What is an SIS Procedure?


Much testing is involved in the diagnosis of infertility. Women who are trying to conceive and haven’t after 12 months of unprotected sex will likely undergo a number of different procedures in order to assess what’s going wrong and what’s not working properly.

The SIS procedure (sometimes also known as SHG) is one of those tests. SIS is short for saline infusion sonohysterogram, which is used to evaluate the uterus as well as the shape of the uterine cavity. During the procedure, the ovaries can also be viewed in order to detect any problems.

Who is a candidate for SIS?

SIS ProcedureThere are a number of reasons a doctor might order an SIS. A women who has had issues with recurrent miscarriages, for example, might be a prime candidate for this procedure as it can detect uterine abnormalities that might contribute to these lost pregnancies.

If it is suspected that a woman might have issues such as polyps, fibroids, or scarring, that can also be detected through the use of this procedure. As a matter of fact, the SIS scan has become increasingly popular for evaluation of the uterine cavity in women who are experiencing infertility, according to a number of recent studies, since all of these things (polyps, etc.) can hinder embryo implantation.

Furthermore, the cost is fairly low compared to that of many other tests and SIS can provide some quick answers that will allow the doctor and patient to move forward in the correct direction.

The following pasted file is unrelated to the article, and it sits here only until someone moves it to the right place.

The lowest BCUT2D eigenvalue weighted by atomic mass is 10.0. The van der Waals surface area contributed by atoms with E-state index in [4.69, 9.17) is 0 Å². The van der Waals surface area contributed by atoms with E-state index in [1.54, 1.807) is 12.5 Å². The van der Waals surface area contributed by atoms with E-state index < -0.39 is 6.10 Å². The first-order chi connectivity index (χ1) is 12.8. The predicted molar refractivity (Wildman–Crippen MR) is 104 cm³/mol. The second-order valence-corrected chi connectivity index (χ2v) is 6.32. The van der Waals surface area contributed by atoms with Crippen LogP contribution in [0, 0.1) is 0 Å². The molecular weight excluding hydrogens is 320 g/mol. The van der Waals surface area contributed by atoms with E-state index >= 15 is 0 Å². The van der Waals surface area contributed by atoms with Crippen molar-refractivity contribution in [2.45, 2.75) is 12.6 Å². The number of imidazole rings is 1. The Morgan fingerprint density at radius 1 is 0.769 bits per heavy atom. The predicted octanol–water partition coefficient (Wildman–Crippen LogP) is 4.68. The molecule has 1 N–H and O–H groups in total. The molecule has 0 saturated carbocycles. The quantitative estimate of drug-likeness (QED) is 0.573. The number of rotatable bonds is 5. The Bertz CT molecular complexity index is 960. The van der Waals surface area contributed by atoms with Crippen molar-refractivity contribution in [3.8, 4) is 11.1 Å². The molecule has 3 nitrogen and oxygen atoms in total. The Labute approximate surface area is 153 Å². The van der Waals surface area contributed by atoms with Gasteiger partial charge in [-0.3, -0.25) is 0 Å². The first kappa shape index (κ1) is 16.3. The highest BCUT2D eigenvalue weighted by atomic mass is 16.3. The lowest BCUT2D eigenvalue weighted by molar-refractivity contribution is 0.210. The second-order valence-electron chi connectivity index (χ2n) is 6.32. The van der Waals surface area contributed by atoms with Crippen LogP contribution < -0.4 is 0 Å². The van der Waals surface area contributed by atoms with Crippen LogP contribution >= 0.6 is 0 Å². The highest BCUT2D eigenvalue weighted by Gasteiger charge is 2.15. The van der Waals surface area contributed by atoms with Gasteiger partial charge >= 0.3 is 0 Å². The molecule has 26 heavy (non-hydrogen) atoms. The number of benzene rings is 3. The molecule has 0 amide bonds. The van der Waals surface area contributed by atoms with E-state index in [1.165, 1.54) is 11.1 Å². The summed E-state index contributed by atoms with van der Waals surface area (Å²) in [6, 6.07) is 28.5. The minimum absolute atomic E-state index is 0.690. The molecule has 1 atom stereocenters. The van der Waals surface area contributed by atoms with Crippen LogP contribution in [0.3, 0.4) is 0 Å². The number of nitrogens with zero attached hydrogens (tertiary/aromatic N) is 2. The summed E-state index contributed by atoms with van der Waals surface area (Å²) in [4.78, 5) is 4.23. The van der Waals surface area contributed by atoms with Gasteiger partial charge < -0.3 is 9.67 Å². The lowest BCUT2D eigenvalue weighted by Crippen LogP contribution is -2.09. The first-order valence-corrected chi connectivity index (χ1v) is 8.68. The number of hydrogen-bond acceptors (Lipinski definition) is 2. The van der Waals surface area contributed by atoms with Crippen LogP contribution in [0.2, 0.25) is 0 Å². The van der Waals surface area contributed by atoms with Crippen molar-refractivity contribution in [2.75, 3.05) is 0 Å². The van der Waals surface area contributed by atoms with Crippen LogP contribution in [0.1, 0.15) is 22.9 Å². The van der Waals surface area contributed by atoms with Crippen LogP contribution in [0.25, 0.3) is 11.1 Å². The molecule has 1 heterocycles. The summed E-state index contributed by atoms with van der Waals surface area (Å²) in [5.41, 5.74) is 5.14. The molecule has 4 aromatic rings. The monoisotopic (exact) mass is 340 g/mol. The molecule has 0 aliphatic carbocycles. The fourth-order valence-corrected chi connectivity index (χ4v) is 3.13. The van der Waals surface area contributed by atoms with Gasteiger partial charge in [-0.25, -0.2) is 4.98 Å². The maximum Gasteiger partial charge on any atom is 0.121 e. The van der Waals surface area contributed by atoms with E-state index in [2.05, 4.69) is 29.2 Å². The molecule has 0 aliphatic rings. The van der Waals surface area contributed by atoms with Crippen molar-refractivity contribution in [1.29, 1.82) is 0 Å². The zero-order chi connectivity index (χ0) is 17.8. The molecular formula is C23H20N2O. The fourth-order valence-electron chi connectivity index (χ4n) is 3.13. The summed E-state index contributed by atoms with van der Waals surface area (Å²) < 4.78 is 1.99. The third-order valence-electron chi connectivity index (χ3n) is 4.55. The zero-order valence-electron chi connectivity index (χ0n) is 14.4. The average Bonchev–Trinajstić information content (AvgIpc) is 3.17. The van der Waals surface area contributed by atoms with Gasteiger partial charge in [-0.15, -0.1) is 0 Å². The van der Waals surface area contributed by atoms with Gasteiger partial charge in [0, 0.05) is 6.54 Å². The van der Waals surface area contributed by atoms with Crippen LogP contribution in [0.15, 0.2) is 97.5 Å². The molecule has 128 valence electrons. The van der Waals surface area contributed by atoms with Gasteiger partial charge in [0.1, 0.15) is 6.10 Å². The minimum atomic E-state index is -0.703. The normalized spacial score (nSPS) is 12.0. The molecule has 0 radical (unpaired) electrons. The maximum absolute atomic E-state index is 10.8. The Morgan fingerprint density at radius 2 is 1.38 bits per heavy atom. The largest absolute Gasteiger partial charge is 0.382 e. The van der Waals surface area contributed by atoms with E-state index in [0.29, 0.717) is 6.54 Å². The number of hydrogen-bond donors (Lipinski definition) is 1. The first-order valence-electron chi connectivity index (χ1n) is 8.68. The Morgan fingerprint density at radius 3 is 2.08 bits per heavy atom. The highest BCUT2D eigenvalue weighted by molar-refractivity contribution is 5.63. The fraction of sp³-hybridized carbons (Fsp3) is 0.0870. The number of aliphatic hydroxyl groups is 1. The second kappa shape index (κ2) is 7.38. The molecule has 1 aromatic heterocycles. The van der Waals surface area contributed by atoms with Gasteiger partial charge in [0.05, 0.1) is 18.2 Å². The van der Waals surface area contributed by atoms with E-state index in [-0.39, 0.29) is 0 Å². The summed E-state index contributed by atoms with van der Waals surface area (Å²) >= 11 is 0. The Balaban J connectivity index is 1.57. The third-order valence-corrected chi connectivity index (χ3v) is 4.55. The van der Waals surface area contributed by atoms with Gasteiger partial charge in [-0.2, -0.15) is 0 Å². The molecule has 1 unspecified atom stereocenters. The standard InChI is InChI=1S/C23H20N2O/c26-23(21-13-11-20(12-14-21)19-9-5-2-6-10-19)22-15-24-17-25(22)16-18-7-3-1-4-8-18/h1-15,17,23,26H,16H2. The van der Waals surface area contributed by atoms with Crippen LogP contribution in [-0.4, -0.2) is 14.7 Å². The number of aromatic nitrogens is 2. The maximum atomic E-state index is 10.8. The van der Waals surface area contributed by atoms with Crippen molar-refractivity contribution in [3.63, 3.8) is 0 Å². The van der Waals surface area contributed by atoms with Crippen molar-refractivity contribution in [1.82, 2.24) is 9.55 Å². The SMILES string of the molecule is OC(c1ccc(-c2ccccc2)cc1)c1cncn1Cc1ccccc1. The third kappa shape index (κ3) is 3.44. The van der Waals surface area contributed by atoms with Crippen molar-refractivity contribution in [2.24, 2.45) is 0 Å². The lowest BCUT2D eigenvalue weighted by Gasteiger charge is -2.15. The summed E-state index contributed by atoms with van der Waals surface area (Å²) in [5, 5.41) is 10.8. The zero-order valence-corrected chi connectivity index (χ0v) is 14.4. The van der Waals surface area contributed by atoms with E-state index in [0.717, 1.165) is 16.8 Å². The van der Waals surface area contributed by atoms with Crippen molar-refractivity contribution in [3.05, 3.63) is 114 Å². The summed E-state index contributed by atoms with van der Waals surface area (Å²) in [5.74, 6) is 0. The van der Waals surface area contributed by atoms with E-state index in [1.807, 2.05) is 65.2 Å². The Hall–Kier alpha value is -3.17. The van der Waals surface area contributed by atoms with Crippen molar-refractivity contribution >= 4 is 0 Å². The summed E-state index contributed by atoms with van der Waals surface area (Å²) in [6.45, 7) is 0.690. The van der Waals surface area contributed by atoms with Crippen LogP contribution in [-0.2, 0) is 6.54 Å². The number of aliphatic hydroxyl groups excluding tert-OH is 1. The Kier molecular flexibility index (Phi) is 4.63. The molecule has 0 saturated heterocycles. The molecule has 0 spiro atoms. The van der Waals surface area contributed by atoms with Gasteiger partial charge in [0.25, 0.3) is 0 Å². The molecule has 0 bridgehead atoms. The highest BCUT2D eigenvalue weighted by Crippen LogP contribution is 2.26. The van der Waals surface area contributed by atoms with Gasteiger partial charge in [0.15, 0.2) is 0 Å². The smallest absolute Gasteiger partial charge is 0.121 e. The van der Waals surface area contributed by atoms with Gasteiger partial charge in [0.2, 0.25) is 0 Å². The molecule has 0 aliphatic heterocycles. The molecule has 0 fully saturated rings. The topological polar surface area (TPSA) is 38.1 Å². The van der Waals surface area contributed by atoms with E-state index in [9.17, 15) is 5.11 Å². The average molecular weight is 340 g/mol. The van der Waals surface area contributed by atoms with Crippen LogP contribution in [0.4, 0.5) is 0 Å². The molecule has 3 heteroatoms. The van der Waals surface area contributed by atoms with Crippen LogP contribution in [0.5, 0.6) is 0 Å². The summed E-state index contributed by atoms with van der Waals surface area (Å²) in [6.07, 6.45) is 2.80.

When is the SIS performed?

Like many tests involved in the diagnosis and treatment of infertility, the timing of the SIS procedure is important. It is recommended that it be scheduled between days 5 and 11 of the patient’s menstrual cycle. The women’s menstrual period should be complete before the day of the scan.

How is SIS procedure performed?

An SIS is a basically painless procedure. It begins with an ultrasound examination that is done by placing a probe into the vagina. Next, a narrow catheter is placed in the vagina and guided through the cervix and into the uterine cavity. A sterile saline solution is introduced into the uterus and the ultrasound examination continues.

The saline fills the uterus so that its outline can be seen. This allows the technician to see things such as fibroids or polyps as well as any uterine scarring.

Are there any risks with the SIS procedure?

SIS procedure really is a simple test and there are only complications in less than 1 percent of all procedures. The most common risk is a pelvic infection that can develop a few days after the test.

In general, women who undergo SIS procedure may feel cramping for a few hours after the procedure and could experience some spotting or a vaginal discharge within 24 hours of the testing. Stronger pain or fever after SIS is unusual and should be brought to the attention of a doctor. Some physicians suggest the patient take a pain reliever before the procedure or may prescribe an antibiotic beforehand if the patient is prone to infection.

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